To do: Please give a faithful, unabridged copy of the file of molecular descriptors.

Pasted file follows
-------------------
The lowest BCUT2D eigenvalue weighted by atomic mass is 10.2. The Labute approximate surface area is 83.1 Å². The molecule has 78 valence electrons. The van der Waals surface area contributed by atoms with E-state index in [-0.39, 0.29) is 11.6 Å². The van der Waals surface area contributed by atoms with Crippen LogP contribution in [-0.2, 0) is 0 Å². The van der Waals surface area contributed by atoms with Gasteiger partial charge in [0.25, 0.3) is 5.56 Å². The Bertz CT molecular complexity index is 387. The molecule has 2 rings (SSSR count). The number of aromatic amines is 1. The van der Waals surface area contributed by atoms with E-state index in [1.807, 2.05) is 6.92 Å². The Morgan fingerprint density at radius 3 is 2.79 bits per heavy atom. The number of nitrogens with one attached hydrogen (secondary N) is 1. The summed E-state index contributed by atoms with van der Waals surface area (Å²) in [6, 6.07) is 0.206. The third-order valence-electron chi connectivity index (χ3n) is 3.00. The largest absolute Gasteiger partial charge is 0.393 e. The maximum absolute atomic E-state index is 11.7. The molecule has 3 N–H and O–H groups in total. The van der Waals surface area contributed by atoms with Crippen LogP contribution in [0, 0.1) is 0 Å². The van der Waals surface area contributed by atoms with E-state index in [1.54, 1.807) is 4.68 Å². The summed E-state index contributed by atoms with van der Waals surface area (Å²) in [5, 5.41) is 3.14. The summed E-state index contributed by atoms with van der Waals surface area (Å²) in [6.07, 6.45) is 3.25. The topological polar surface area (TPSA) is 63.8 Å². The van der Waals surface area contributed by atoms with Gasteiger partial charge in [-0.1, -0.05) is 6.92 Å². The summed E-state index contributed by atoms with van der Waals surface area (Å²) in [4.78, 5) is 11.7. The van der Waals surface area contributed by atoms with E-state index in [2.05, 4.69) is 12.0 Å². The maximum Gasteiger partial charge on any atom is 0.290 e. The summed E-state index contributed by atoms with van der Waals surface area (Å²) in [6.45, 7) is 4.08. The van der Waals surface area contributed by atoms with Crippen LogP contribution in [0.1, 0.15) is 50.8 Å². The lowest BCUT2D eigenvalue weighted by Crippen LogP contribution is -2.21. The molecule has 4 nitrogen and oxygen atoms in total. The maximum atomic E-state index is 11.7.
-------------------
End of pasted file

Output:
The lowest BCUT2D eigenvalue weighted by atomic mass is 10.2. The Labute approximate surface area is 83.1 Å². The molecule has 78 valence electrons. The van der Waals surface area contributed by atoms with E-state index in [-0.39, 0.29) is 11.6 Å². The van der Waals surface area contributed by atoms with Crippen LogP contribution in [-0.2, 0) is 0 Å². The van der Waals surface area contributed by atoms with Gasteiger partial charge in [0.25, 0.3) is 5.56 Å². The Bertz CT molecular complexity index is 387. The molecule has 2 rings (SSSR count). The number of aromatic amines is 1. The van der Waals surface area contributed by atoms with E-state index in [1.807, 2.05) is 6.92 Å². The Morgan fingerprint density at radius 3 is 2.79 bits per heavy atom. The number of nitrogens with one attached hydrogen (secondary N) is 1. The summed E-state index contributed by atoms with van der Waals surface area (Å²) in [6, 6.07) is 0.206. The third-order valence-electron chi connectivity index (χ3n) is 3.00. The largest absolute Gasteiger partial charge is 0.393 e. The maximum absolute atomic E-state index is 11.7. The molecule has 3 N–H and O–H groups in total. The van der Waals surface area contributed by atoms with Crippen LogP contribution in [0, 0.1) is 0 Å². The van der Waals surface area contributed by atoms with E-state index in [1.54, 1.807) is 4.68 Å². The summed E-state index contributed by atoms with van der Waals surface area (Å²) in [5, 5.41) is 3.14. The summed E-state index contributed by atoms with van der Waals surface area (Å²) in [6.07, 6.45) is 3.25. The topological polar surface area (TPSA) is 63.8 Å². The van der Waals surface area contributed by atoms with Gasteiger partial charge in [-0.1, -0.05) is 6.92 Å². The summed E-state index contributed by atoms with van der Waals surface area (Å²) in [4.78, 5) is 11.7. The van der Waals surface area contributed by atoms with E-state index in [2.05, 4.69) is 12.0 Å². The maximum Gasteiger partial charge on any atom is 0.290 e. The summed E-state index contributed by atoms with van der Waals surface area (Å²) in [6.45, 7) is 4.08. The van der Waals surface area contributed by atoms with Crippen LogP contribution in [0.1, 0.15) is 50.8 Å². The lowest BCUT2D eigenvalue weighted by Crippen LogP contribution is -2.21. The molecule has 4 nitrogen and oxygen atoms in total. The maximum atomic E-state index is 11.7.